After a run-in with Brakus's men, Alex and Tommy decide to hide out with some of Tommy's family way out in the country, and it's here that we get the bizarre revelation that Tommy Lee was raised by Native Americans. I don't get this part, since the first film had multiple flashbacks to his brother's fatal match with the villain Dae Han, and there it was clearly shown that he had Korean parents. I don't know, maybe they died from grief.

Tommy is also reunited with his brother James, played by Sonny Landham. It seems when they were young James fell in with a bad crowd and disappeared, returning many years later a thieving, violent drunk. Way to reinforce cultural stereotypes there, movie. James drunkenly challenges Tommy to a fight, repeatedly getting his ass kicked until he's spitting up blood and teeth and vomiting on himself. It's all rather pathetic and disgusting, but Tommy, Alex and even grandpa have a good old chuckle about it. It turns out that the car accident that ruined James' life was actually a death match with Brakus. This makes him one of only three people qualified to help them defeat Brakus, and since James never explains who the other two people are it looks like he is the one who is going to have to train them.

It's pretty weird that the only way they can think to resolve the situation is to engage in a brutal training regimen (plus the obligatory native American vision quest) so they can defeat Brakus in hand-to-hand combat. It never even occurs to them to go to the police or find a gun. I understand warrior's honour and all that, but since Brakus is sending waves of armed assassins after your 10 year old son, I think you get a pass. Besides, if they had gone to the police instead of spending weeks performing in grueling training montages, Brakus's men wouldn't have found them, Tommy wouldn't have been kidnapped and Tommy's grandma's place wouldn't have been incinerated in a huge, fiery explosion.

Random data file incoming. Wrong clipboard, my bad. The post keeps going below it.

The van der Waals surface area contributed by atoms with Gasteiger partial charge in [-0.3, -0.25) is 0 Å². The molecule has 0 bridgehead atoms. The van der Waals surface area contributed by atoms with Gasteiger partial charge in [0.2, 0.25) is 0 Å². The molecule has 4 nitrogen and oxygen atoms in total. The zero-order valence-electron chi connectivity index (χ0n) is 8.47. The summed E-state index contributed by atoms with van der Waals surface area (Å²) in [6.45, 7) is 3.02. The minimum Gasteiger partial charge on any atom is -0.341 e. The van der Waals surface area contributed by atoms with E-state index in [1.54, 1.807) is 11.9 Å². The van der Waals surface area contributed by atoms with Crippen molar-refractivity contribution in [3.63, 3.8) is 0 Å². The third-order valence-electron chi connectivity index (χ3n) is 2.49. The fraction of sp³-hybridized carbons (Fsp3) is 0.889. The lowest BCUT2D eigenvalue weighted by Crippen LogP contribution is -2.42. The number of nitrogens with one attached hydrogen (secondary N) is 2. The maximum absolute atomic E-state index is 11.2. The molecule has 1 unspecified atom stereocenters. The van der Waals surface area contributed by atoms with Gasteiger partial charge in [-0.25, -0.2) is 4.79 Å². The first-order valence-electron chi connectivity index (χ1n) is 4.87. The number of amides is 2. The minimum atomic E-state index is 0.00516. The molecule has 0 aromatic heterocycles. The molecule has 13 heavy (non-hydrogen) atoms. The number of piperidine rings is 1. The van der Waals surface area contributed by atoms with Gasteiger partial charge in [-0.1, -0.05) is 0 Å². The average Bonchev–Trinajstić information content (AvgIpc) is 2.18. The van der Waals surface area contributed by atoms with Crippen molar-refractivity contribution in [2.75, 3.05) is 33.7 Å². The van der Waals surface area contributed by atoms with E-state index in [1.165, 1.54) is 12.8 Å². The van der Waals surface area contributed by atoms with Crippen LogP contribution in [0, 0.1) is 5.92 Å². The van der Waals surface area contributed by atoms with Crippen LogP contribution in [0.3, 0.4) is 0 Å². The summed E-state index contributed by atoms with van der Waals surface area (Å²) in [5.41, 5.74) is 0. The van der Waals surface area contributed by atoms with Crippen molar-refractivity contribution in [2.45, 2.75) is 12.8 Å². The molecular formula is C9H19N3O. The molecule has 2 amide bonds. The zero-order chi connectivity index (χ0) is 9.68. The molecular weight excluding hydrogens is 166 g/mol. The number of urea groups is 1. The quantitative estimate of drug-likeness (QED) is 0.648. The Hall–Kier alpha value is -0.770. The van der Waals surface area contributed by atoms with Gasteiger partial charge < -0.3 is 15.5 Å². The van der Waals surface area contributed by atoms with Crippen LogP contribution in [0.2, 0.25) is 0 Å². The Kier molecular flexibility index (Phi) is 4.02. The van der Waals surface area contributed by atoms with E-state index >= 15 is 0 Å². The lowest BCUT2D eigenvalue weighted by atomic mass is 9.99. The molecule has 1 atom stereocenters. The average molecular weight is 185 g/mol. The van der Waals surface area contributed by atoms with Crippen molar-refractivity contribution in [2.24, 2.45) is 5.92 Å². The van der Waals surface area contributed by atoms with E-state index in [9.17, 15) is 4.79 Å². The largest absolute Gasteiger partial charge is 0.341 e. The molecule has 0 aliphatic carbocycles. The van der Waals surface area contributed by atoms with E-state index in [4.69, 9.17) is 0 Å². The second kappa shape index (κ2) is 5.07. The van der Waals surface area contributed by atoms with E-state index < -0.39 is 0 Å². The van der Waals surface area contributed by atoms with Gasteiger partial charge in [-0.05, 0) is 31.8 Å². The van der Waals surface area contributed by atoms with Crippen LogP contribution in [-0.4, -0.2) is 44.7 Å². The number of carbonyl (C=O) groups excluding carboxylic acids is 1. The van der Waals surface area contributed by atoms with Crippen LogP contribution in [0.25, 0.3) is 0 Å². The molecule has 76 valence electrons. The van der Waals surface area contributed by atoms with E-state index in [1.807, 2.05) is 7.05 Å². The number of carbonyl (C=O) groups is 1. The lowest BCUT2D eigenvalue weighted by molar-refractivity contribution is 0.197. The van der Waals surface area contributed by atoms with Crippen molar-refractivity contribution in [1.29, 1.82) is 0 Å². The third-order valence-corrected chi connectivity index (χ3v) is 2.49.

You'll probably remember the somewhat unconventional ending of Best of the Best, where the villain Dae Han (played by Rhee's actual brother) apologises for killing Tommy's brother and offers himself as a replacement sibling. Well here he makes good on that promise of brotherhood, helping Alex fight his way into the Coliseum so he can rescue Tommy. Like in the first film, Eric Roberts is totally unconvincing in a fight when stacked up next to his Korean counterparts, and it's only when Phillip Rhee steps up that the fight choreography gets interesting. The highlight is during the last part of the film where Brakus forces Tommy to face a string of opponents in the ring, each with a different theme and fighting style, before finally facing off against Brakus himself.

Unfortunately this film does not end with Brakus breaking down and apologising for killing Travis, offering himself as a replacement BFF. It's a shame; it would have been cool to see Brakus wearing a cowboy hat and listening to country music on a boom box. Instead Tommy kills Brakus in one of those bits where the bad guy feigns death so he can attack the good guy when his back is turned. Thus Tommy takes him out with a Bruce Lee style neck stomp and still maintains his honour. As part of the house rules Tommy is offered The Coliseum as a prize, but he turns it down. Who wants to run one of those underground death arenas anyway? So much stress. Plus I don't think Tommy would look as good in a shiny cape.

Apart from the unusual ending, the first film stuck to a predictable sports movie formula. This one sticks to a predictable action movie formula, so it's a lot more ridiculous but also more entertaining. A lot of this comes down to Brakus, who is a surprisingly memorable bad guy. I liked the idea of this fierce warrior with an anachronistic code of honour being the one in charge, and Wayne Newton's character being the level-headed henchman keeping his shit under control. A lesser film would have made Brakus second fiddle to some asshole in a suit, but this film knows that when it comes down to a guy in a cape versus a guy in a suit, the cape is always going to win.

1 comment:

Ty said...

Wayne Newton must have said the name Brakus a million times in the movie!

Lost count after 30.